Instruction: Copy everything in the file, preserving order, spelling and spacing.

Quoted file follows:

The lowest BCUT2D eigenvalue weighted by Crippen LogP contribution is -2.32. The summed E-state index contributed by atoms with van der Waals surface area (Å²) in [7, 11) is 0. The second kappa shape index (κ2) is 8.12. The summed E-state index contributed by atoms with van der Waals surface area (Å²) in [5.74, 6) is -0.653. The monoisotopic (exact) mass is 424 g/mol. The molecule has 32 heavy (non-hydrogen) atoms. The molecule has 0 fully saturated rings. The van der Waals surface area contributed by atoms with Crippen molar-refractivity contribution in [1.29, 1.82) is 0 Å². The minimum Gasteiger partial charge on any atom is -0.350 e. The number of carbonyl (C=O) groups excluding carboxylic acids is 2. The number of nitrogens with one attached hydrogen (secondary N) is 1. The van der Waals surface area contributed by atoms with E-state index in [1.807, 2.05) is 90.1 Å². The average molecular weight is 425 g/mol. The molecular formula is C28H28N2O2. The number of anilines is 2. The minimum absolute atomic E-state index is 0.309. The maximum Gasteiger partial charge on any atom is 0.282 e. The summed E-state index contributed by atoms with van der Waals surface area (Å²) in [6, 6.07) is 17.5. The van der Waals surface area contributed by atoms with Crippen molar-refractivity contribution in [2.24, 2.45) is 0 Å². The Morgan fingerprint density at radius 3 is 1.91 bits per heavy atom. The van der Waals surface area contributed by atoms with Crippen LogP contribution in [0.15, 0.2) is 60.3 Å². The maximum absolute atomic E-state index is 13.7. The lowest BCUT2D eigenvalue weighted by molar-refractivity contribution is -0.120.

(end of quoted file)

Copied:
The lowest BCUT2D eigenvalue weighted by Crippen LogP contribution is -2.32. The summed E-state index contributed by atoms with van der Waals surface area (Å²) in [7, 11) is 0. The second kappa shape index (κ2) is 8.12. The summed E-state index contributed by atoms with van der Waals surface area (Å²) in [5.74, 6) is -0.653. The monoisotopic (exact) mass is 424 g/mol. The molecule has 32 heavy (non-hydrogen) atoms. The molecule has 0 fully saturated rings. The van der Waals surface area contributed by atoms with Crippen molar-refractivity contribution in [1.29, 1.82) is 0 Å². The minimum Gasteiger partial charge on any atom is -0.350 e. The number of carbonyl (C=O) groups excluding carboxylic acids is 2. The number of nitrogens with one attached hydrogen (secondary N) is 1. The van der Waals surface area contributed by atoms with E-state index in [1.807, 2.05) is 90.1 Å². The average molecular weight is 425 g/mol. The molecular formula is C28H28N2O2. The number of anilines is 2. The minimum absolute atomic E-state index is 0.309. The maximum Gasteiger partial charge on any atom is 0.282 e. The summed E-state index contributed by atoms with van der Waals surface area (Å²) in [6, 6.07) is 17.5. The van der Waals surface area contributed by atoms with Crippen molar-refractivity contribution in [2.24, 2.45) is 0 Å². The Morgan fingerprint density at radius 3 is 1.91 bits per heavy atom. The van der Waals surface area contributed by atoms with Crippen LogP contribution in [0.15, 0.2) is 60.3 Å². The maximum absolute atomic E-state index is 13.7. The lowest BCUT2D eigenvalue weighted by molar-refractivity contribution is -0.120.